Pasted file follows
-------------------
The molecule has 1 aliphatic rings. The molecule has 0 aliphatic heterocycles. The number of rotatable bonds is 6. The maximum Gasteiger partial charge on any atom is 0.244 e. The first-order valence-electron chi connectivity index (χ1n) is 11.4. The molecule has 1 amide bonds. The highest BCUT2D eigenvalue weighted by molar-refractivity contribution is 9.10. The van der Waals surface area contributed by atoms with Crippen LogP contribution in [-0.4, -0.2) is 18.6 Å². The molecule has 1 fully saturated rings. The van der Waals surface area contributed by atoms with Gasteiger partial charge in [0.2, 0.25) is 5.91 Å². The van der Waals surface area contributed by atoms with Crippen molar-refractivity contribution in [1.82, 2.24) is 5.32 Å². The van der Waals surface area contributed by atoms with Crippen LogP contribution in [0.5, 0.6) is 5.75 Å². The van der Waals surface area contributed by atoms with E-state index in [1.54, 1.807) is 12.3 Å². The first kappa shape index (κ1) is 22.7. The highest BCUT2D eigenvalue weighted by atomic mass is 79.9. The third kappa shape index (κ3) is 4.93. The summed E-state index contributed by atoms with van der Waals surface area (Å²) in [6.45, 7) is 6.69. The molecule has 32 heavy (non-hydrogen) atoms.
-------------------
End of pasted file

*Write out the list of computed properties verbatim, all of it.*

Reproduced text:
The molecule has 1 aliphatic rings. The molecule has 0 aliphatic heterocycles. The number of rotatable bonds is 6. The maximum Gasteiger partial charge on any atom is 0.244 e. The first-order valence-electron chi connectivity index (χ1n) is 11.4. The molecule has 1 amide bonds. The highest BCUT2D eigenvalue weighted by molar-refractivity contribution is 9.10. The van der Waals surface area contributed by atoms with Crippen LogP contribution in [-0.4, -0.2) is 18.6 Å². The molecule has 1 fully saturated rings. The van der Waals surface area contributed by atoms with Gasteiger partial charge in [0.2, 0.25) is 5.91 Å². The van der Waals surface area contributed by atoms with Crippen molar-refractivity contribution in [1.82, 2.24) is 5.32 Å². The van der Waals surface area contributed by atoms with Crippen LogP contribution in [0.5, 0.6) is 5.75 Å². The van der Waals surface area contributed by atoms with E-state index in [1.54, 1.807) is 12.3 Å². The first kappa shape index (κ1) is 22.7. The highest BCUT2D eigenvalue weighted by atomic mass is 79.9. The third kappa shape index (κ3) is 4.93. The summed E-state index contributed by atoms with van der Waals surface area (Å²) in [6.45, 7) is 6.69. The molecule has 32 heavy (non-hydrogen) atoms.